If there is one thing the Marvel Cinematic Universe has undoubtedly accomplished, it’s making audiences stay to the end of the credits.
But if there is another thing the MCU has accomplished, it’s hiring surprising directors. From the very beginning with Jon Favreau taking on Iron Man, many of Marvel’s filmmakers have been highly unexpected not only for the superhero genre but for large-budget spectacle filmmaking in general. So when Marvel announced that it had hired independent director Taika Waititi to helm the third film of its likely least loved franchise, most people… well, most people probably didn’t care because the Thor movies haven’t been among the worst in the studio’s history and very few people had heard of Waititi. However, for those of us familiar with the filmmaker’s work, from the Academy Award nominated short Two Cars, One Night, to Boy and Hunt for the Wilderpeople which both broke box office records in his native New Zealand, and especially the flawless What We Do in the Shadows co-directed with Flight of the Concords‘ Jermaine Clement, the choice gave what had been a formality in the Marvel schedule, a third film because all franchises must have a third film, an immediate shot of energy. And that’s exactly what Thor: Ragnarok is, a shot of energy.
The good time starts from the very first shot as Thor explains, in what appears a baffling bit of past tense narration, how he came to be wrapped in chains within a cage suspended high above some unknown world. The reveal of why he’s offering this narration is the first great laugh of what turns into an introduction that rivals both Guardians movies as the most hilarious in Marvel history, while also setting up several important plot points.
As enjoyable as this opening segment is (although it does noticeably crib a joke used in Iron Man 3), the most revelatory element is the growth of its titular character. One of the main problems of the Thor films thus far has been the Thunder God himself. While his fish-out-of-water naivety was well played in his first film and his arrogance displayed in the two Avengers movies, left on his own, Thor has not been a terribly compelling character beyond the powerful physique and cool hammer. The first few minutes of Ragnarok demonstrate the evolution of a character who after four films remained ill defined. While the argument could be made that Ragnarok crafts Thor as just another snarky, wisecracking, occasionally foolish Marvel superhero – a la Tony Stark, Scott Lang, Peter Quill, and even Civil War Steve Rogers – there is clear growth in the character, especially in how he interacts with his consistently inconsistent brother Loki (it could be counter-argued that like Rogers some of Thor’s character traits have shifted due to his encounters with Tony, but I digress). What we see in Ragnarok is a more mature Thor whose arrogance and naivety, elements reflecting his upbringing as the spoiled son of a king, remain in a more subdued, nuanced form. He still has to be the strongest, but he isn’t above admitting when he needs help or, reluctantly, acknowledging his own faults, both of which we as audience wouldn’t notice if we hadn’t witnessed the character prior to this point in the overall Marvel narrative. As with Logan before it, Ragnarok is a follow-up to two films that could easily be skipped on their own, but without which the character wouldn’t be complete. Hemsworth himself demonstrates wonderful comedic timing and delivery – just look at the sheer glee as he bellows “YES!” upon seeing Hulk in the arena followed by the wonderful delivery of “He’s a friend from work” as seen in the trailer – while also portraying a simmering anger and fear that the character himself isn’t ready to acknowledge. In short, Ragnarok Thor is the best Thor.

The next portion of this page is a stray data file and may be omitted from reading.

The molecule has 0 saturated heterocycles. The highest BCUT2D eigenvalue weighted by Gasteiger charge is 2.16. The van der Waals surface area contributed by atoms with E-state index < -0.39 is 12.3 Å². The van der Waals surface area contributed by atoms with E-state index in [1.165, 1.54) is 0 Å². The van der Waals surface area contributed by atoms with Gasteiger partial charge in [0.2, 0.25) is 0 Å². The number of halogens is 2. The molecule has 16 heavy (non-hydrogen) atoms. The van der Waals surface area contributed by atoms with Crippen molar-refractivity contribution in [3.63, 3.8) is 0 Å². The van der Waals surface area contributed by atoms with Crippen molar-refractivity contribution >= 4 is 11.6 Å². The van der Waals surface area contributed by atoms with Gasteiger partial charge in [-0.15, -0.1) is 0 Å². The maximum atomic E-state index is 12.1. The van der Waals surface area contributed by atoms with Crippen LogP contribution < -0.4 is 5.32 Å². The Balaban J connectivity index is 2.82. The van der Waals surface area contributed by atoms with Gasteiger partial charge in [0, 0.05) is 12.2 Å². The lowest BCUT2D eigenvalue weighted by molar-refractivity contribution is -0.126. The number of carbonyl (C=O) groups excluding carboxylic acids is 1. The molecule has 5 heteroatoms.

It’s also the best Hulk.